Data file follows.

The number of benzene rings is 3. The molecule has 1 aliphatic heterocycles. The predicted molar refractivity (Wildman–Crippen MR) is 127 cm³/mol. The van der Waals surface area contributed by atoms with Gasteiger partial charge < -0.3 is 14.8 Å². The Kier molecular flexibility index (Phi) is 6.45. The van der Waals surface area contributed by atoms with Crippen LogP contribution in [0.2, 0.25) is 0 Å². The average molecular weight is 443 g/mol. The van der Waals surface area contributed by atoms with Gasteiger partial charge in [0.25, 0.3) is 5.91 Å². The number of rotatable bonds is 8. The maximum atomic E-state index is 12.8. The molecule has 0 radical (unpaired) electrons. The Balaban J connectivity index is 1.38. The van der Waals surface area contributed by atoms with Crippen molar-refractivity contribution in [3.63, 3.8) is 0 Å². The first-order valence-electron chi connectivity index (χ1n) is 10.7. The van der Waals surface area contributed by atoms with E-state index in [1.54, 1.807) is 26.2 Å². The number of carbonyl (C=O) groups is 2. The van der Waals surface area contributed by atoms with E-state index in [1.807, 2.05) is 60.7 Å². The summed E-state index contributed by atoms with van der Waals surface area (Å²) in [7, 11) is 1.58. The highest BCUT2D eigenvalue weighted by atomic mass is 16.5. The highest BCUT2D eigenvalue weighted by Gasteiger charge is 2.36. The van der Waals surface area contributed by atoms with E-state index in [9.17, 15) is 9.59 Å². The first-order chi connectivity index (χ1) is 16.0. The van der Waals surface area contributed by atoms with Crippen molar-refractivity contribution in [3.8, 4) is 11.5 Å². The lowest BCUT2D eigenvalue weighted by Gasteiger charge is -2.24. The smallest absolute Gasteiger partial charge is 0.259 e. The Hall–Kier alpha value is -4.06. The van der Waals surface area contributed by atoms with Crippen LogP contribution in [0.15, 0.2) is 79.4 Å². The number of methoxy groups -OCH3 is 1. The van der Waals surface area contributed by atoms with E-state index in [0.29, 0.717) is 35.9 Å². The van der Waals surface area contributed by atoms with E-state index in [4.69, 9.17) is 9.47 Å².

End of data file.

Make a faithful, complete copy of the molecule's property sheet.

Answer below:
The number of benzene rings is 3. The molecule has 1 aliphatic heterocycles. The predicted molar refractivity (Wildman–Crippen MR) is 127 cm³/mol. The van der Waals surface area contributed by atoms with Gasteiger partial charge < -0.3 is 14.8 Å². The Kier molecular flexibility index (Phi) is 6.45. The van der Waals surface area contributed by atoms with Crippen LogP contribution in [0.2, 0.25) is 0 Å². The average molecular weight is 443 g/mol. The van der Waals surface area contributed by atoms with Gasteiger partial charge in [0.25, 0.3) is 5.91 Å². The number of rotatable bonds is 8. The maximum atomic E-state index is 12.8. The molecule has 0 radical (unpaired) electrons. The Balaban J connectivity index is 1.38. The van der Waals surface area contributed by atoms with Crippen molar-refractivity contribution in [3.63, 3.8) is 0 Å². The first-order valence-electron chi connectivity index (χ1n) is 10.7. The van der Waals surface area contributed by atoms with E-state index in [1.54, 1.807) is 26.2 Å². The number of carbonyl (C=O) groups is 2. The van der Waals surface area contributed by atoms with E-state index in [1.807, 2.05) is 60.7 Å². The summed E-state index contributed by atoms with van der Waals surface area (Å²) in [7, 11) is 1.58. The highest BCUT2D eigenvalue weighted by atomic mass is 16.5. The highest BCUT2D eigenvalue weighted by Gasteiger charge is 2.36. The van der Waals surface area contributed by atoms with E-state index in [9.17, 15) is 9.59 Å². The first-order chi connectivity index (χ1) is 16.0. The van der Waals surface area contributed by atoms with Crippen molar-refractivity contribution in [3.8, 4) is 11.5 Å². The lowest BCUT2D eigenvalue weighted by Gasteiger charge is -2.24. The smallest absolute Gasteiger partial charge is 0.259 e. The Hall–Kier alpha value is -4.06. The van der Waals surface area contributed by atoms with Crippen LogP contribution in [0.15, 0.2) is 79.4 Å². The number of methoxy groups -OCH3 is 1. The van der Waals surface area contributed by atoms with E-state index in [0.29, 0.717) is 35.9 Å². The van der Waals surface area contributed by atoms with E-state index in [4.69, 9.17) is 9.47 Å².